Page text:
The first four centuries of Christianity were filled with heated debates about how to think of Jesus’ relationship to God. Although the most important of these Christological debates occurred in the 4th and 5th centuries at the councils of Nicaea and Chalcedon, many earlier controversies led up to these more decisive councils. Perhaps the most well known of these controversies occurred in the 2nd century when various Gnostic sects began challenging the teachings of the proto-orthodox Christian church. Most of these Gnostics held to a Docetic Christology, which denies the humanity of Jesus and his bodily resurrection. The influential Bishop Irenaeus saw the inherent danger that these ideas posed to the Christian church and wrote a series of books called “Against Heresies” that challenged the entire Gnostic system of belief. Of particular interest to Irenaeus was to refute Gnostic Docetism and assert a doctrine of the Incarnation grounded in an understanding of recapitulation – the “summing up” or “making new” of creation through Jesus. With the doctrine of recapitulation, Irenaeus embraces the entire Old Testament by tying the Incarnation to the narrative history of Israel. Unlike the competing Greek-influenced Gnostic ideas, recapitulation is in impressive continuity with the creation-affirming covenantal Judaism of Jesus and therefore maintains a strong sense of ethical grounding for present material existence.
Irenaeus initially hints at his formulation of recapitulation in the first book of “Against Heresies.” This explanation comes in 10.1 as he is unpacking the orthodox faith that he argues was given to the apostles by Jesus himself and accurately passed down to the bishops. He asserts that the Holy Spirit inspired the Jewish prophets of the Old Testament to predict not only the first coming of Jesus, but his second coming in order “…to ‘recapitulate all things’ (Eph. 1.10) and raise up all flesh of the human race.” While this orthodox understanding of the still-future and complete recapitulation of all things in Jesus explicitly affirms the value of physical flesh, the Docetic Christology of the Gnostics implicitly denies the value of physical flesh by claiming that Jesus only appeared to be physical, and therefore the “resurrection” is only a metaphor for attainment of spiritual Gnosis. Irenaeus thus explains that the Gnostics believe that “the prison is the body”, and some of them go so far as to assert that in order for the soul to permanently escape into eternal bliss, they must not only learn secret Gnosis, but they must also live in every possible way. Indeed, Irenaeus charges these Gnostics with relativism when he claims, “Good and evil, they say, are merely matters of opinion.”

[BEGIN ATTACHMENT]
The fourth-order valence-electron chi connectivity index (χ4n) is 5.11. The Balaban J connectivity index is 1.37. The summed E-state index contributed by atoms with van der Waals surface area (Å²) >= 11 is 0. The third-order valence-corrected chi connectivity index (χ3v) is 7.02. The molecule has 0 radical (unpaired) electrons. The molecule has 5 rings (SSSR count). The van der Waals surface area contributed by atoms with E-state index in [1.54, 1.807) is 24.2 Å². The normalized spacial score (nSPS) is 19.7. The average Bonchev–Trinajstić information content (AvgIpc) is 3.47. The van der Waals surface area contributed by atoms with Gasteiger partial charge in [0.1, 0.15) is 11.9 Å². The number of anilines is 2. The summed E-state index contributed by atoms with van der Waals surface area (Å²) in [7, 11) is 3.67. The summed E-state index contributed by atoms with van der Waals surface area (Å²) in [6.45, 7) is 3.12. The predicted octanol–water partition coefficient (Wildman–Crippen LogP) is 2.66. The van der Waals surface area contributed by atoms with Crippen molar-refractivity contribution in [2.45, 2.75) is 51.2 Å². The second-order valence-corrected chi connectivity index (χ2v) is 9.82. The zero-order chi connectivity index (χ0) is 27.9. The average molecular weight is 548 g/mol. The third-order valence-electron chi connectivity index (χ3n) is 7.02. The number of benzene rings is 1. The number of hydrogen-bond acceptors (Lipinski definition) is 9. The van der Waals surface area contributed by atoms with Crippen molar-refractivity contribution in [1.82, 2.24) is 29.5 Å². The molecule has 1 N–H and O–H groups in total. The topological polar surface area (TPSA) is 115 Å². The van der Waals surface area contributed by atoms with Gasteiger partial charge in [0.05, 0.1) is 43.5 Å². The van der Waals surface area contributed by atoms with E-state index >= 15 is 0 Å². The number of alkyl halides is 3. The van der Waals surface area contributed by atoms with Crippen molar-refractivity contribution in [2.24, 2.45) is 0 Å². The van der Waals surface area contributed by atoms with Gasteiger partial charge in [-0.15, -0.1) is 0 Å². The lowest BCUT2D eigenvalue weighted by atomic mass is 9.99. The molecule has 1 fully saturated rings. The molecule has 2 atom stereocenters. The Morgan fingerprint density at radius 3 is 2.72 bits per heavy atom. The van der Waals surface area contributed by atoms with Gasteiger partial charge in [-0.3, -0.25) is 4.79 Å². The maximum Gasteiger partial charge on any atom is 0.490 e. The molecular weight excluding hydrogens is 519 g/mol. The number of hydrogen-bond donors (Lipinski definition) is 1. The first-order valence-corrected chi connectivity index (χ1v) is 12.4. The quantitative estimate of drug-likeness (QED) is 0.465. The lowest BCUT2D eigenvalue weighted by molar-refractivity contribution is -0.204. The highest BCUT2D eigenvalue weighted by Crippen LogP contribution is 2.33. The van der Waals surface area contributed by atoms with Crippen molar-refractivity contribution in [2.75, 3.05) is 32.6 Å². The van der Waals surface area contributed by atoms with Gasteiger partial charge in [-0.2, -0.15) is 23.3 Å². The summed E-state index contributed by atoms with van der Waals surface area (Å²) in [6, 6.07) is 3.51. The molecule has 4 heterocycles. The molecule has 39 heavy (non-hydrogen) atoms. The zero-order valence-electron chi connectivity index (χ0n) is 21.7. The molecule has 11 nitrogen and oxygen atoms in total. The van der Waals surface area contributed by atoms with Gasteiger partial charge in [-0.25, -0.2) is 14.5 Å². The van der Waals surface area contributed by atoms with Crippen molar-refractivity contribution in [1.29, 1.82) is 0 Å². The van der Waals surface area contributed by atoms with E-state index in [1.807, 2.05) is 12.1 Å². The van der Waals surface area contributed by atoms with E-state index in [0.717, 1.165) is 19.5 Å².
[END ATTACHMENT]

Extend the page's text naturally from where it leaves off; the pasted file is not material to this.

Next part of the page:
The finer details of the doctrine of recapitulation begin to come into focus in the third book of “Against Heresies” when Irenaeus somewhat creatively relates it to God’s covenants with Israel. While the apostle Paul understood Jesus fulfilling a single older covenant that God made with Israel, Irenaeus sees Jesus as fulfilling three other historical covenants made with Adam, Noah, and Moses. Although this interpretation is motivated by a polemic against the Gnostic gospels, the theological point is clear: the Incarnation in some way climatically summarizes and completes the previous covenants, thereby uniting creation with God. If God’s purposes were truly progressively working themselves out through the nation of Israel, then Jesus, who was believed to have been predicted all throughout the Old Testament, is the one who brings God’s covenantal purposes to completion. This covenantal interpretation of Jesus shows Irenaeus’ commitment to retaining continuity with the creation-affirming Judaism of Jesus. On the Gnostic reading of the Old Testament, they often assert that a lesser god speaks through the patriarchs and prophets rather than the one true God. The higher, more powerful God is not involved in history for the Gnostics, and an imperfect lower god created the world. Christ came into the world in order to save humanity from ignorance through the impartation of secret Gnosis. As Irenaeus forcefully argues, this reading of the Old Testament is both selective in its scope and degrading to material existence.
As he slowly becomes more explicit about his doctrine of Incarnation in book three, Irenaeus first critiques the Gnostics by showing how they fragment Jesus into separate emanated substances: Christ, Only-Begotten, Word, and Savior. For the Gnostics then, Jesus is ultimately only divine and only appeared to be physical. This Gnostic “Christ from above” will not suffice for Irenaeus, so he attempts to make the case for a more earthy Jesus, calling him “Emmanuel who is from the Virgin, who ate butter and honey” and adding that “Paul knew no Christ but the one who suffered and was buried and rose again, who was born, whom he called ‘man’.” For Irenaeus, Jesus was both God and human, and to subtract from either of these would eliminate the power of the intermingling of the divine and physical substances. Although the later church councils would eventually clarify the philosophical categories, it seems clear that for Irenaeus all things in heaven and earth are recapitulated by the intermingling of divine and physical substances in the person of Jesus.